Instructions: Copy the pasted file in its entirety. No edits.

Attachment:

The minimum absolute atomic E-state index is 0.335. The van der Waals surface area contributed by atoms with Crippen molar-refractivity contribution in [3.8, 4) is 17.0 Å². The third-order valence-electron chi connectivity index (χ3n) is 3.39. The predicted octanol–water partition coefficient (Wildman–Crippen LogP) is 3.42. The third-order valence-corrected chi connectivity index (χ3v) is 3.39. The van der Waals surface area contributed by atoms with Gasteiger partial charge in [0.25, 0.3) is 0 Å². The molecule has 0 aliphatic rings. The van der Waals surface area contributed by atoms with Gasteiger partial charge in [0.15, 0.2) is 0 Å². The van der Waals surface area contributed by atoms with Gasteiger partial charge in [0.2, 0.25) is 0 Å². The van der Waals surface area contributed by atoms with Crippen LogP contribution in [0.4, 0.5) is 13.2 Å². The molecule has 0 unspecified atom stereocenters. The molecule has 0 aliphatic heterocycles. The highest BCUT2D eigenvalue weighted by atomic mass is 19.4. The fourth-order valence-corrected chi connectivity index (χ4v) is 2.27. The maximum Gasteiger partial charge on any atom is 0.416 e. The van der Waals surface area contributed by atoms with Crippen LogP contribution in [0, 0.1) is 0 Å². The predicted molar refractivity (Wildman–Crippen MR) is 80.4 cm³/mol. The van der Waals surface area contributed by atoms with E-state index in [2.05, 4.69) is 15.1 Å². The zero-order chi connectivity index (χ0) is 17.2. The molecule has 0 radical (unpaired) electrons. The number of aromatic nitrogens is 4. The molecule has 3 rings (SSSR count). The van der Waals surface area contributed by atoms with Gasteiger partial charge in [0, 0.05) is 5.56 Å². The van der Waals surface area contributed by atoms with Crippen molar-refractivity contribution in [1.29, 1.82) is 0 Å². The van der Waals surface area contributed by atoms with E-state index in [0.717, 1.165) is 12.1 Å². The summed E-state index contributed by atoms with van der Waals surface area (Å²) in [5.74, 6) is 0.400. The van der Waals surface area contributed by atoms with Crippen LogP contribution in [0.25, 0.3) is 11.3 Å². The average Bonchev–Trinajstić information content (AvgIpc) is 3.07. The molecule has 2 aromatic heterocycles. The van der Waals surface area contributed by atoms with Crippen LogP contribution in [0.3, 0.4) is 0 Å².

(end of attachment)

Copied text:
The minimum absolute atomic E-state index is 0.335. The van der Waals surface area contributed by atoms with Crippen molar-refractivity contribution in [3.8, 4) is 17.0 Å². The third-order valence-electron chi connectivity index (χ3n) is 3.39. The predicted octanol–water partition coefficient (Wildman–Crippen LogP) is 3.42. The third-order valence-corrected chi connectivity index (χ3v) is 3.39. The van der Waals surface area contributed by atoms with Gasteiger partial charge in [0.25, 0.3) is 0 Å². The molecule has 0 aliphatic rings. The van der Waals surface area contributed by atoms with Gasteiger partial charge in [0.15, 0.2) is 0 Å². The van der Waals surface area contributed by atoms with Gasteiger partial charge in [0.2, 0.25) is 0 Å². The van der Waals surface area contributed by atoms with Crippen LogP contribution in [0.4, 0.5) is 13.2 Å². The molecule has 0 unspecified atom stereocenters. The molecule has 0 aliphatic heterocycles. The highest BCUT2D eigenvalue weighted by atomic mass is 19.4. The fourth-order valence-corrected chi connectivity index (χ4v) is 2.27. The maximum Gasteiger partial charge on any atom is 0.416 e. The van der Waals surface area contributed by atoms with Crippen LogP contribution in [0, 0.1) is 0 Å². The predicted molar refractivity (Wildman–Crippen MR) is 80.4 cm³/mol. The van der Waals surface area contributed by atoms with E-state index in [2.05, 4.69) is 15.1 Å². The zero-order chi connectivity index (χ0) is 17.2. The molecule has 0 radical (unpaired) electrons. The number of aromatic nitrogens is 4. The molecule has 3 rings (SSSR count). The van der Waals surface area contributed by atoms with Gasteiger partial charge in [0, 0.05) is 5.56 Å². The van der Waals surface area contributed by atoms with Crippen molar-refractivity contribution in [1.29, 1.82) is 0 Å². The van der Waals surface area contributed by atoms with E-state index in [0.717, 1.165) is 12.1 Å². The summed E-state index contributed by atoms with van der Waals surface area (Å²) in [5.74, 6) is 0.400. The van der Waals surface area contributed by atoms with Crippen LogP contribution in [0.25, 0.3) is 11.3 Å². The average Bonchev–Trinajstić information content (AvgIpc) is 3.07. The molecule has 2 aromatic heterocycles. The van der Waals surface area contributed by atoms with Crippen LogP contribution in [0.3, 0.4) is 0 Å².